Immuno-oncology Assays

Antibody Dependent Cellular Cytotoxicity (ADCC)

Antibody-dependent cellular cytotoxicity (ADCC), also referred to as antibody-dependent cell-mediated cytotoxicity, is a mechanism of cell-mediated immune defence whereby an effector cell of the immune system actively lyses a target cell, whose membrane-surface antigens have been bound by specific antibodies. It is one of the mechanisms through which antibodies, as part of the humoral immune response, can act to limit and contain infection.

  • Examine ADCC activity of your proprietary therapeutic antibody using physiologically relevant in vitro model 
  • Bespoke ADCC assays using target and effector cells (PBMCs, T-cells, NK cells) of your choice
  • Develop cell lines expressing target antigen of your interest 
Our scientific team can propose several different approaches – 
1. Transfecting target cells with GFP and measuring the loss of intracellular GFP  following incubation with effector cells and therapeutic test antibody as a surrogate for cytotoxicity. This model provides you the flexibility to work with different combinations of target/effector cells and test antibodies and can be  applied for validation projects
2. Using a reporter cell line – Jurkat cell line (effector cells) stably expressing human FcγRIIIa V158 and NFAT-induced luciferase. Following engagement with the Fc region of a relevant antibody bound to a Target Cell, effector Cells expressing FcγRIIIa transduce intracellular signals resulting in NFAT-mediated  luciferase activity that can be easily quantified. 

Antibody-dependent cellular cytotoxicity (ADCC)

Therapeutic antibodies often mediate direct killing of cancer cells through antibody dependent cell mediated cytotoxicity (ADCC). This can be detected using the luciferase assay system that measures NFAT (nuclear factor of activated T-cells) mediated cell death via an increase in luminescence.

Target Raji cells were treated with increasing concentrations of anti-CD20 antibody and co-cultured with Jurkat effector cells expressing FcγRIIIa for 6 hours or 24 hours. Antibody binding to antigens on the target cell surface and subsequent interaction of the Fc portion with FcγRIIIa receptors on the effector cell leads to activation of NFAT (nuclear factor of activated T-cells) pathway and cell death. Relative Luminescence Units (RLU) corresponding to an increase in the target cell death was  measured and recorded.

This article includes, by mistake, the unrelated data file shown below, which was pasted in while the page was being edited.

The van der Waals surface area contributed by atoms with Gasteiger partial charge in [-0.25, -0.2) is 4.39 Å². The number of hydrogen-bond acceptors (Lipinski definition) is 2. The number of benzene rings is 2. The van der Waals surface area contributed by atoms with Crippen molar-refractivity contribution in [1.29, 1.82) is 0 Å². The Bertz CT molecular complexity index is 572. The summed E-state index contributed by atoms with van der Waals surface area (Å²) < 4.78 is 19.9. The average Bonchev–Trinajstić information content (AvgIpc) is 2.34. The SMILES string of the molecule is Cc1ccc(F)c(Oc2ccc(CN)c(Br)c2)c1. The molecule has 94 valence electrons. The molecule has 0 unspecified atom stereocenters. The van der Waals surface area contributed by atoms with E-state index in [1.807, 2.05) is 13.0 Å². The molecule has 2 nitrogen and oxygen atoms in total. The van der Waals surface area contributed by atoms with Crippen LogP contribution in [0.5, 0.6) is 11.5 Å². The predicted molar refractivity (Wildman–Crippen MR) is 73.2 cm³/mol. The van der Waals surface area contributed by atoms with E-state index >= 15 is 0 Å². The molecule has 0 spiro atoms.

ADC assay was performed using Human Mast Cells 1.2 (HMC1.2). CD13 and CD33, respective markers for solid tumours and  acute myeloid leukaemia, are targeted using secondary antibody MMAE-conjugated. CD13+ and CD33+ HMC1.2 cells were exposed to primary antibodies CD13 and CD33 specific, followed by increasing concentrations of secondary antibody MMAE-conjugated (0 ng/ml to 100 ng/ml). Cytotoxicity was assessed by ATP release assay. Percentage of mortality was calculated relative to cells treated with primary antibodies only. Each point is the average of 4 replicates. Bars represent the Standard Error Mean (SEM). 

Assessment of ADCC via GFP release

Incubation of GFP labelled MCF7 (target) cells with both Trastuzumab and PMA activated Thp1 (effector) cells induces a loss of intracellular GFP suggesting an increased antibody-dependent cytotoxic effect on MCF7

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Our experienced team of in vitro laboratory scientists will work with you to understand your project and provide a bespoke project plan with a professional, flexible service and a fast turnaround time.

To request a consultation where we can discuss your exact requirements, please contact Cellomatics Biosciences.